Osteoporosis has been called a pediatric disease with adult consequences. During childhood and adolescence, the skeleton grows in both size and density. Up to 90 percent of peak bone mass is acquired by age 18 in girls and age 20 in boys, which makes youth the best time to “invest” in bone health. However, adolescents and children in the United States aren’t getting enough bone-building nutrients in their daily diets, putting them at risk for fractures now and osteoporosis, a disease in which bones become weak and more likely to break, later in life.
The amount of bone tissue in the skeleton, known as bone mass, can keep growing until around age 30. At that point, bones have reached their maximum strength and density, known as peak bone mass.
Research shows that most Americans are eating only about half (1.7 servings) of the recommended three daily servings of dairy. In addition to calcium, milk is a good or excellent source of protein, vitamins A and D, vitamin B12, riboflavin (B2), niacin, phosphorus, and pantothenic acid.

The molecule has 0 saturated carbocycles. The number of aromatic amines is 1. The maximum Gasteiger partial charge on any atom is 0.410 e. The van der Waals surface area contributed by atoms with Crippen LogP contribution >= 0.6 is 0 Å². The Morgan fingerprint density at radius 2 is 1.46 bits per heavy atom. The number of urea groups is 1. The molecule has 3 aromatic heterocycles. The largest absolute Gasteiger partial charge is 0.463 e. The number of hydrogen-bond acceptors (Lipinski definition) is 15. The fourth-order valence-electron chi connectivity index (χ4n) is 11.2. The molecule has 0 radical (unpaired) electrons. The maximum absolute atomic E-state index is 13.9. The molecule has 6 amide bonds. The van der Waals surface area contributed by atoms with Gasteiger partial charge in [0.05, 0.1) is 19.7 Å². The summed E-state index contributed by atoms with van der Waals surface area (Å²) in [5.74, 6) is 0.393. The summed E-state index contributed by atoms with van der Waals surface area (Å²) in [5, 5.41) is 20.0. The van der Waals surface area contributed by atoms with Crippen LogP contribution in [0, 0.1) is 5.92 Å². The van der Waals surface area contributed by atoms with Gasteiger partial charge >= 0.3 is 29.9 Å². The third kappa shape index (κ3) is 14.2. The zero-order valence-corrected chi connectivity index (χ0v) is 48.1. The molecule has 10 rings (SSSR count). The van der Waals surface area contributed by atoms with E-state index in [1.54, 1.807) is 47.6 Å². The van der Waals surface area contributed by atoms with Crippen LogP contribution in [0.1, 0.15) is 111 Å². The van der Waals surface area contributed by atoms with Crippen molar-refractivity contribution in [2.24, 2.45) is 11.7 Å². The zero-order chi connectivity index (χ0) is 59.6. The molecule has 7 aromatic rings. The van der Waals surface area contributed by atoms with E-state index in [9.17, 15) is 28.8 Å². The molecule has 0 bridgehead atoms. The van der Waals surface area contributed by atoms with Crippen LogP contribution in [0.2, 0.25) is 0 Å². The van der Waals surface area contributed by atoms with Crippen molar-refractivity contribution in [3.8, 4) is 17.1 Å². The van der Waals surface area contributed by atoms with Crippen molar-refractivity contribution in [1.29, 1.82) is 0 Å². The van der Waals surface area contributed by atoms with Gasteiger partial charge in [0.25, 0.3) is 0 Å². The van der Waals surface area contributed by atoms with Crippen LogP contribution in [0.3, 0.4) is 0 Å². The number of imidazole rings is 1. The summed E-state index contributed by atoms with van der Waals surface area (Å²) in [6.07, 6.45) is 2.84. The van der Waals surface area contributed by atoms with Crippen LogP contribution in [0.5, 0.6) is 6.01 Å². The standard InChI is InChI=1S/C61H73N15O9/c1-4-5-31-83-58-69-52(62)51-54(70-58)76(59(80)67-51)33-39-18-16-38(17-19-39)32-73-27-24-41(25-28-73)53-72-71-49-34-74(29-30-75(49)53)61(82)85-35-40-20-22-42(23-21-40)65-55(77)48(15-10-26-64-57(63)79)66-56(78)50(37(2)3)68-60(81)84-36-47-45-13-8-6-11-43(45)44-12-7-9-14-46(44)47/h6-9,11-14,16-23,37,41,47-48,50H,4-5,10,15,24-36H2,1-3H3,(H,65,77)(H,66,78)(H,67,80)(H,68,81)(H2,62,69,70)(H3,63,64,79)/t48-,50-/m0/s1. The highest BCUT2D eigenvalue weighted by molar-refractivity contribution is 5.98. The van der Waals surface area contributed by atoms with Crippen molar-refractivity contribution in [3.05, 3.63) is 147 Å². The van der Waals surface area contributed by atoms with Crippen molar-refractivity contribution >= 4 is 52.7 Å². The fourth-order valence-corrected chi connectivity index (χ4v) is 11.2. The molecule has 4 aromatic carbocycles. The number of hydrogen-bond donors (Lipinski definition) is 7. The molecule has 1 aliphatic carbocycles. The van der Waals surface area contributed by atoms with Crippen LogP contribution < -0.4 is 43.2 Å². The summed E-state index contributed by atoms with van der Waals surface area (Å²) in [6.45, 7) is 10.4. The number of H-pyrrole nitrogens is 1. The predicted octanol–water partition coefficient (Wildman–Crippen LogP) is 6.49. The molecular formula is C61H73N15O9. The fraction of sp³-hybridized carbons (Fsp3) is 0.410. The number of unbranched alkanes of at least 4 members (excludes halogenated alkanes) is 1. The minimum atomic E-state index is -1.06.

According to government statistics, nearly nine out of 10 women and almost four out of 10 men fall short of calcium recommendations. Furthermore, nearly three-quarters of children ages 9-19 fail to get the recommended three daily servings of dairy.
The good news is that Americans of all ages can take simple steps now to help build and maintain strong bones and reduce the risk of osteoporosis. The Surgeon General, The Institute of Medicine, and the Dietary Guidelines for Americans agree that you can improve the health of your bones by engaging in regular physical activity and following a bone-healthy diet. Three daily servings of low-fat and fat-free milk, cheese or yogurt as part of a healthy diet may help reduce the risk of osteoporosis.
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